Endocrinological or metabolic related causes of laminitis are the most common, creating a high majority of chronic laminitis cases, more than acute. In most of these cases, the horses are overweight, and have been overweight and out of normal body condition for quite some time. In all cases of laminitis, there is an inflammatory response which is triggering various cellular events in the body. The difference in the rate of progression of each type of laminitis is dependent on the severity of that inflammatory response. In the endocrine or metabolic type of patient, the inflammatory response is present and above a normal level, but it is like a smoldering fire rather than a blazing one. The inflammatory process begins as the weight increases in the patient, mainly since increased fat deposits secrete their own inflammatory proteins, termed adipokines. As this inflammation progresses, there are often also underlying digestive concerns creating more inflammation and contributing to the problem, which include leaky gut syndrome and microbiome imbalance. This level of inflammation continues to build over time, and soon, cellular events and function are altered. This may be evident as an altered insulin response, leptin response, adrenal and pituitary function, which are all commonly diagnosed. As these cellular functions are impaired, then tissue health becomes compromised as does circulation. The hoof health is not ideal, growth is impeded, circulatory changes to the feet are compromised, and soon, coffin bone rotation is evident along with laminar separation.
These cases often go on for years, having good months or seasons, and others not so good. These horses tend to be more sensitive to the carbohydrates present in various food sources, mainly due to the fact of the influence of inflammation on those cell functions and the changes in the gut microbiome. The rate of coffin bone rotation or laminar separation is often very steady, changing slightly one way or the other with each year. They can be a challenge to manage, but out of the three classifications, these are usually the most responsive with the right approach.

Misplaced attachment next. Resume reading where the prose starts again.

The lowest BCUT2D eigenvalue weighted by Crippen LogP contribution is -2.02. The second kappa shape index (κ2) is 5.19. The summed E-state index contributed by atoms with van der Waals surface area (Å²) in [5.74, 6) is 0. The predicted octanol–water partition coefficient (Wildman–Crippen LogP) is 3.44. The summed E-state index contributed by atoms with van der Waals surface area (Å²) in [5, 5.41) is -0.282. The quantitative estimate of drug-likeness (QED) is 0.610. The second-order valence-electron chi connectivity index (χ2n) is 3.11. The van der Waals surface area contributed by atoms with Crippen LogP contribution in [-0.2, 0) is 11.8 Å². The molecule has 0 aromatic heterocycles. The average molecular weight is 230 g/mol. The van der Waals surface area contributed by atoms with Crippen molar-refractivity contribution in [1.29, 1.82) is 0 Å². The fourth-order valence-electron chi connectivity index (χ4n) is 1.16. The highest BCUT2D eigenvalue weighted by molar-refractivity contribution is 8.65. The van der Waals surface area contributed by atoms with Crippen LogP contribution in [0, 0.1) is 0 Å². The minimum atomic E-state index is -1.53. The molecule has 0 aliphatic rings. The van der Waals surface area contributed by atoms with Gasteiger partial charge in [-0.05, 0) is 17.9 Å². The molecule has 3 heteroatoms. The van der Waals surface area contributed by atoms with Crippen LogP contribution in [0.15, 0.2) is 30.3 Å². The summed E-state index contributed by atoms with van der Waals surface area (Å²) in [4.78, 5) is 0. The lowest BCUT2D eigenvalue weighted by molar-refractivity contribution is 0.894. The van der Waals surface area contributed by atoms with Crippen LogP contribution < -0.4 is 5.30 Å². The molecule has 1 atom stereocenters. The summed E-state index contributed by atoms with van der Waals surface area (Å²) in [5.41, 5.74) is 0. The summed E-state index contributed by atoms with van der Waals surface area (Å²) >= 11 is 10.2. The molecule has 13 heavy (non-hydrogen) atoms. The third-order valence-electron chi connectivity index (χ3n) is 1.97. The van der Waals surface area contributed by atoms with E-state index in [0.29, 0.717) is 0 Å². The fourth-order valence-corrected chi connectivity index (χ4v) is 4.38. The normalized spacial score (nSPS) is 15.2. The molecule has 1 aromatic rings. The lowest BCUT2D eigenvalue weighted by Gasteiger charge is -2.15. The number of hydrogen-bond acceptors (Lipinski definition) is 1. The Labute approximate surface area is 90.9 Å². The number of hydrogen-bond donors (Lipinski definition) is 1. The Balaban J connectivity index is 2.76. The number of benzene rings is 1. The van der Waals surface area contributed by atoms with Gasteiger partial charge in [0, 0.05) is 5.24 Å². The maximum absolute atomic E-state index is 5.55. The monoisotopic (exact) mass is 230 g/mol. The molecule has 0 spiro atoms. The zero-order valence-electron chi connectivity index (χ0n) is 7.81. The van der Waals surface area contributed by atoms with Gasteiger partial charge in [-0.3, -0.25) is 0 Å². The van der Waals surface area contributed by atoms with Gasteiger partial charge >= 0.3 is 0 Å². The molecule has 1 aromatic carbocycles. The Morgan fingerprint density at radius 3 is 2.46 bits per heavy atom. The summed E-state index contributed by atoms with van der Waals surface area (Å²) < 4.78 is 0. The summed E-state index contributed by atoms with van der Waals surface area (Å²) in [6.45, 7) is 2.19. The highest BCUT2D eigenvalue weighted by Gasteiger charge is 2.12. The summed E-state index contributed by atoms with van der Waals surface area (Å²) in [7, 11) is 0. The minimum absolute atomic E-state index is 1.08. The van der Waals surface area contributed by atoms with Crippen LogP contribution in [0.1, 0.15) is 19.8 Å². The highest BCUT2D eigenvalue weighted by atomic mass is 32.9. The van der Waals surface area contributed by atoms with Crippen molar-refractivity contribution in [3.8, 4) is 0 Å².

Inflammation; The bottom Line Connector in Equine Laminitis
Laminitis in the horse is an ongoing challenge for horse owners, veterinarians, and researchers. Despite the vast amount of research given to laminitis, we have learned a lot regarding cellular pathways involved, but little regarding pharmaceutical therapy options. This will likely continue for many decades, until we step back and look at the bigger picture. Instead of isolating the problem just to the feet, we need to look at the whole horse, realizing that there is more to the story and likely the events in each patient may be due to different causes or origins.
Inflammation is the bottom line connector and research strongly points us in this direction. There may be many cellular pathways or inflammatory proteins mentioned, each creating their own negative effect on health or circulation, but the bottom line is that they are all related to the inflammatory cascade. The process is present in each case, no matter if it is a supporting limb condition, infectious or toxic event, or endocrine in origin. Inflammation is there, but on different levels. The higher the inflammatory response, the more acute the condition, and the more rapid the events unfold. This is the difference between a septic colic case with laminitis and a metabolic syndrome patient. One unfolds in a matter of days, while the other smolders over a period of years.
In almost all cases of inflammation, there is a direct link to the digestive tract on some level, whether if that is primary or secondary. The digestive tract, when out of balance, results in a dysbiosis or shift in normal bacterial populations. In many cases, there are overgrowths of potentially harmful bacteria that are normally present in smaller numbers, which makes the overall population of bacteria less diverse. One type is gram negative bacteria, including E. coli and Salmonella species. As these bacteria increase in number, they gain access to the general blood circulation due to impaired gut permeability. The bacteria release LPS, or endotoxin, which then often instigates the inflammatory response in the patient. This is termed endotoxemia and the level can vary from one patient to another. A horse with Salmonella associated colitis often has a very high level with acute symptoms, while a horse with metabolic syndrome has lower levels and more chronic symptoms. In other studies and research, the dysbiosis is often related to overgrowths of Lactobacillus and Group D Streptococcus bacteria. This again leads to a less diverse bacterial population within the digestive tract. This phenomenon isn’t just present in a few cases of laminitis, but likely is present in all cases on some level, which indicates gut problems. Again, this can be primary or secondary.
The ultimate challenge comes in managing that inflammatory response, which can differ from one patient to another. Current pharmaceutical therapeutics only target specific pathways of inflammation, only going after the effects, rather than the cause. If we step back in each case and find the cause of that inflammation, our outcomes may be more optimal. This is not easy in the case of colitis or ingestion of a toxic substance, but if we apply a different mindset, the outcomes could possibly improve even in those acute cases.
We will discuss therapy options in another article.
Author: Tom Schell, D.V.M., CVCH, CHN